found! not lost blog

“Instructions for living a life: Pay attention. Be astonished. Tell about it.” ― Mary Oliver

Found: the best way to make coffee at home

It is seriously sad how much time and thought I have put into solving what I’ll call my “coffee conundrum”.  Ever since I discovered what real, fresh roasted and ground, single-pulled espresso tasted like it opened my eyes, and my palate, to a world of what can only be described as coffee snobbery. While I used to happily consume Starbucks or Caribou lattes with all of their yummy flavor syrups, I was forced to realize that those sugary syrups just mask the fact that the actual coffee in the drink is very blah. I longed for the delicate, smooth, fresh, almost floral and berry-like flavor of the perfect bean!

It was the local Dogwood Coffee (served many places in the Twin Cities, my favorites are at the Dogwood Cafe in Uptown, Rustica Bakery near Lake Calhoun, and Yo-Yo Donuts in Minnetonka) that convinced me of this truth.  So, upon experiencing this latte enlightenment I would trek over to one of these spots at least weekly for just a taste of this sweet nectar. This had a negative impact in that: (1) I was going broke on my latte habit, because undoubtedly you cannot stop at Rustica or Yo-Yo with kids in tow without purchasing a few sweets (if you wonder, the butter cake or vanilla bean scone at Rustica are our faves, and the maple bacon donut or the simply airy plain glazed donut at Yo-Yo) and (2) it’s not exactly a low cal habit I had going either.

So, I began in-depth research online for a way to make awesome coffee at home, where it would be more convenient, less expensive (I hoped!) and unaccompanied by the caloric sides of baked treats. What I learned is that it is darned hard to make a good espresso at home — especially if you are not trained in the ways of a barista (I’m not) and if you don’t want to drop a few thousand on the pro-style equipment (I don’t).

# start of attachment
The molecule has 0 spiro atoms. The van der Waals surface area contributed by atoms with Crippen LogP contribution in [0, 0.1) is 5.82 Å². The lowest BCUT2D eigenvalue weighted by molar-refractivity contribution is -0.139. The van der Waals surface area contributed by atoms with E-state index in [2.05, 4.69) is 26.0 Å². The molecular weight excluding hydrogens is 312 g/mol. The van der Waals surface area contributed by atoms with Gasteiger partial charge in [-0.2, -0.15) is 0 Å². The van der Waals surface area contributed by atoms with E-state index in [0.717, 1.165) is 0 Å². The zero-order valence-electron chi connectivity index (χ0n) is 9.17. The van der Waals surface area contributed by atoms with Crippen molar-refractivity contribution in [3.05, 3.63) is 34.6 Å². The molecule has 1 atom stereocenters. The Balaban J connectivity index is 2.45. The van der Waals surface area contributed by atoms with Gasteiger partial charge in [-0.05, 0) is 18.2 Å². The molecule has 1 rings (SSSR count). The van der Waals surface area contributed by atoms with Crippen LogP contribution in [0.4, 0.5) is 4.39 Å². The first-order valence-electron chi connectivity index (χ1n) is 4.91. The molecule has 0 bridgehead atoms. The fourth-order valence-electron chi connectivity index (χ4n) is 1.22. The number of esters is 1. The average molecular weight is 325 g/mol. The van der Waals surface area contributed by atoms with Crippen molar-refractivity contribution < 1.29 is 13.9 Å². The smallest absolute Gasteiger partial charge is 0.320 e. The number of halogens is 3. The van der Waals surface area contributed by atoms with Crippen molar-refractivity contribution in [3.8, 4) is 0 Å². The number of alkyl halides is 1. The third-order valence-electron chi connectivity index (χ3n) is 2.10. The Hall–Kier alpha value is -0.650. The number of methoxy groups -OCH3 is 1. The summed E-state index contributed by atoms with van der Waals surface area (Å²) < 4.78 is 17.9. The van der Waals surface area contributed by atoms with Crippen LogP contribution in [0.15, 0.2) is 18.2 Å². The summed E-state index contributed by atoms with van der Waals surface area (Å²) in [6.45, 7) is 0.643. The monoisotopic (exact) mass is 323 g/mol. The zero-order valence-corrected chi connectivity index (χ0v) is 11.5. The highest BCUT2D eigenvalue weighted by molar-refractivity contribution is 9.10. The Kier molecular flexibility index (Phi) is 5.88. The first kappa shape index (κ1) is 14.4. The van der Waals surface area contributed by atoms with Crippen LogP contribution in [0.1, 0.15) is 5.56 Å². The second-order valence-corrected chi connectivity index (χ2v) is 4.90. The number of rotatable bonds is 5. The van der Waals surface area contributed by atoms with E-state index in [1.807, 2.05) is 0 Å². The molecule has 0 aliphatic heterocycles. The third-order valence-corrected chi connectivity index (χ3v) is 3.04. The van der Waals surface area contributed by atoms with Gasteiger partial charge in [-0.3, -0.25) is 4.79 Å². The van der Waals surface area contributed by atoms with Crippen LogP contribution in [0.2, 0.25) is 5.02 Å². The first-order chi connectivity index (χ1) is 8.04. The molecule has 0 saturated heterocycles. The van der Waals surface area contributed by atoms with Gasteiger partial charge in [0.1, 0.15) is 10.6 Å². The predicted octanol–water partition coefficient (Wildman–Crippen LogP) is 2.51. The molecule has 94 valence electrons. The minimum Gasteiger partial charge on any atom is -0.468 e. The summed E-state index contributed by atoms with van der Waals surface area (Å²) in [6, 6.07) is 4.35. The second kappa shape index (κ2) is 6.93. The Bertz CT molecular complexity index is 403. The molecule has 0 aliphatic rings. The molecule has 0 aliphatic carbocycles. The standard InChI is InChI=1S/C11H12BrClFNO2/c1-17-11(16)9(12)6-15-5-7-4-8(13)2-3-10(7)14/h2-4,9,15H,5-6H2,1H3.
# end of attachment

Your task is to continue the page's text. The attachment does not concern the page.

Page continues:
What was recommended is a simple and manual approach to a good, strong cup of coffee that could be espresso like in its bold but smooth flavor and crema. Several sources also encouraged the home brewer to invest in a good grinder, as that might make more of a difference than the coffee machine itself. It was through this research that I learned about the Aerobie AeroPress coffee press and the Acaso i-Mini burr grinder.  I let my family know about it and received these as a birthday present.  I even got the Aerolatte milk frothing wand, a small, battery-operated wand that froths warm milk to add to your coffee – a must if I really wanted to replicate the coffee shop experience (and I did). And voila, my first attempt at home-brewed coffee was an unqualified success!

The Acaso is great because it grinds such a fine and even texture, which results in a better tasting coffee or espresso, it seemed like the best in its class for the price (at $250 it is not cheap, but worth it if it doesn’t break or give me trouble). The AeroPress is excellent because unlike other presses or fancy espresso machines it is easy to use AND easy to clean, and did I mention it is $25?!

Don’t get me wrong, I’ll still visit our usual haunts as a special treat, but at least now I can get a coffee first thing in the morning that doesn’t involve having to dress and make myself semi-presentable to leave the house. 🙂

{My favorite beans from Dogwood, and my new Acaso i-Mini}

{My AeroPress parts, easy to use, easy to clean!}

How the AeroPress works, air and steam from the hot water put pressure on the water as it pushes through the fine ground coffee and the through the filter into your cup.

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This entry was posted on February 26, 2012 by in food and tagged , , , , .
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